Here’s the order I use, after the practice model:

  1. <4 congruent to <5
  2. <4 supplementary to <11
  3. <7 congruent <6
  4. <6 congruent to <11

We stop here because the majority of the class will choose “C- Both.” I have them discuss at tables (kids are in tables of 4) and then do a re-vote. Then we debate until we agree that angles 6 and 11 do not have a relationship, so there’s no way to determine if the lines are parallel. (I have the diagram on a SmartBoard, so I actually freeze the red and blue lines that make up angle 11 and then rotate them to show that the angles may stay congruent, but that the lines will will not be parallel.)


5. <8, <4, and <12 are congruent

6. <7 and <14 are congruent

7. <7 and <15 are supplementary

I’m sharing my worksheet below. Let me know if you make it better!

3.4 Solving for Unknowns Using Parallel Lines

Geometry justifications sheet 2.0

Students learn a ton of justifications in geometry. (A ton!) Because they’re students and because they’re freshmen, they need a way to organize these justifications. Last year, we used a justifications sheet. It looked like this:

Justification sheet snip

I’m changing up the justifications sheet for this year, based on what I’ve observed, some great ideas from Matt B., and some stuff I saw on the interwebs. I’m hoping this version will do the following:

  1. Keep students more organized
  2. Force them to think through the conditions needed to use the justification (hypothesis) and what the justification gets you (conclusion)
  3. Force them to have a visual representation so that they can really understand what’s going on

I’m thinking that sometimes I could show them the verbal part and have them come up with the visual part and vice versa. So, what do ya’ll think? Could this work? (I’ve filled in the first couple of rows– sans visual– to give you a sense of how it would work.) Geometry Justification Sheet- DRAFT

New justification sheet snip

Blog overhaul… already?

Have you seen the movie “Memento”? Remember, the one where the guy tattoos helpful reminders like “Never answer the phone” and “Don’t trust John G.” on himself, so that he can retain information and survive?

Originally I thought my blog would be a series of pithy statements that I could use in case I ever had a terrible accident, fell into coma, and needed to quickly figure out how to teach.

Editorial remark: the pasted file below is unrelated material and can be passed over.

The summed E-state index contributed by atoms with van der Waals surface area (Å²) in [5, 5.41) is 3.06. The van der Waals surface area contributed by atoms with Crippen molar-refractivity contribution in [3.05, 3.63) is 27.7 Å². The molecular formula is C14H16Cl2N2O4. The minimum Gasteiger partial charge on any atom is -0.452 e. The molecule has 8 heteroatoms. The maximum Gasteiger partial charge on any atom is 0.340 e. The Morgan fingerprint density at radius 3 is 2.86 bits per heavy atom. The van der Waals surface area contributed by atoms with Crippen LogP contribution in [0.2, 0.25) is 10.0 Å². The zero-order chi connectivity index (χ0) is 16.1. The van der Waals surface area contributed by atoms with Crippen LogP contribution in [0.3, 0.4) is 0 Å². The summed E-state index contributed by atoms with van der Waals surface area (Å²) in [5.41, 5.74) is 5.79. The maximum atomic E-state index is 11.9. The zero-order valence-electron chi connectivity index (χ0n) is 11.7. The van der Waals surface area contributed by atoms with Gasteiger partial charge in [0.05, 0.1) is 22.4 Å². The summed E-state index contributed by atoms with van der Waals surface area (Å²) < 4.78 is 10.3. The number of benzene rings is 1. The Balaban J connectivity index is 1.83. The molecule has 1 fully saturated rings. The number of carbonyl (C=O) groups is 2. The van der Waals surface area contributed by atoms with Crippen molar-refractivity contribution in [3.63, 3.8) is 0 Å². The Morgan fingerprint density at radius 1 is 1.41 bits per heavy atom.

This was misguided for a couple of reasons:

  1. Lessons about teaching rarely fall into the neat “Do this” and “Don’t do this” categories that I originally envisioned.
  2. I had this idea that once I followed one of my lessons, everything would be perfectly the next year. Doesn’t quite work like that.

Time for a new type of blog.

Image result for memento tattoos

Lesson #2: Hold off on the computers

Feeling oh-so-confident after the success of my first-day task (, I had only high hopes for the next lesson, in which students use Geogebra to build some intuition about points and lines: 1.1- Geogebra points, lines, planes- 9-10-15.

“This will be great!” I thought. “Students will see right away that in this class, they will be discovering math hands-on. What could go wrong?”

A lot, it turns out. Fast forward to 10 minutes into the first period of the day. Having not done a proper inventory of the computers, I discovered in the middle of class that about half of them were not properly charging in the cart. That meant that students had to waste time trying to get a second computer, and then when that didn’t work, they had to work in groups of three or four– not exactly conducive to do-it-yourself discovery. And because this is, well, the second day of high school, everything takes about 83 times longer than it should, so many students only got a few minutes of exploring until I gave the “Please log off and shut down” direction.

Also, when it comes to technology, the children always win. I had this question on the worksheet:

Geogebra exploration snip

I thought I was being clever. Turns out that children were cleverer. The idea was for them to say that since points don’t take up space, there’s no such thing as a bigger point, but actually you can play around with the font and make the point look bigger. (Duh! Why didn’t I think of that?) So when it came up in class, I had to give some sort of lame, “Oh, but find another way to do it, because that’s not actually bigger,” which definitely confused kids.

So, yes, it’s important to use computers. And, yes, you shouldn’t wait to do non-traditional things in the classroom. But, next year, how about keeping that laptop cart closed until, oh I don’t know, week two at least?

Lesson #1: Scrap the first-day syllabus read

One of the advantages of starting school so late is that I get to lurk on Twitter, spy on all of the other teachers’ great ideas, and then implement them in my classroom.

This year, I was inspired by several teachers’ posts about first-day lessons. They were throwing kids into difficult tasks right from day 1. Wait, you mean, I don’t have to make the kids read the syllabus out loud and ask me crazy questions about how many inches their binders have to be? Great! I decided I had to follow suit. Using a Discovering Geometry question to get me started, I came up with this worksheet that motivates the need for a compass through a problem-solving activity: 1.0- Buried treasure exploration- 9-9-15.

It was a hit! Kids were really challenged, and the material was hard enough for them that they really needed to work together to solve it. The plan is to return to the third part of the activity later on in the unit after we introduce constructions. Hopefully that will give kids the “Ah ha” moment when they connect the activity to the math skill.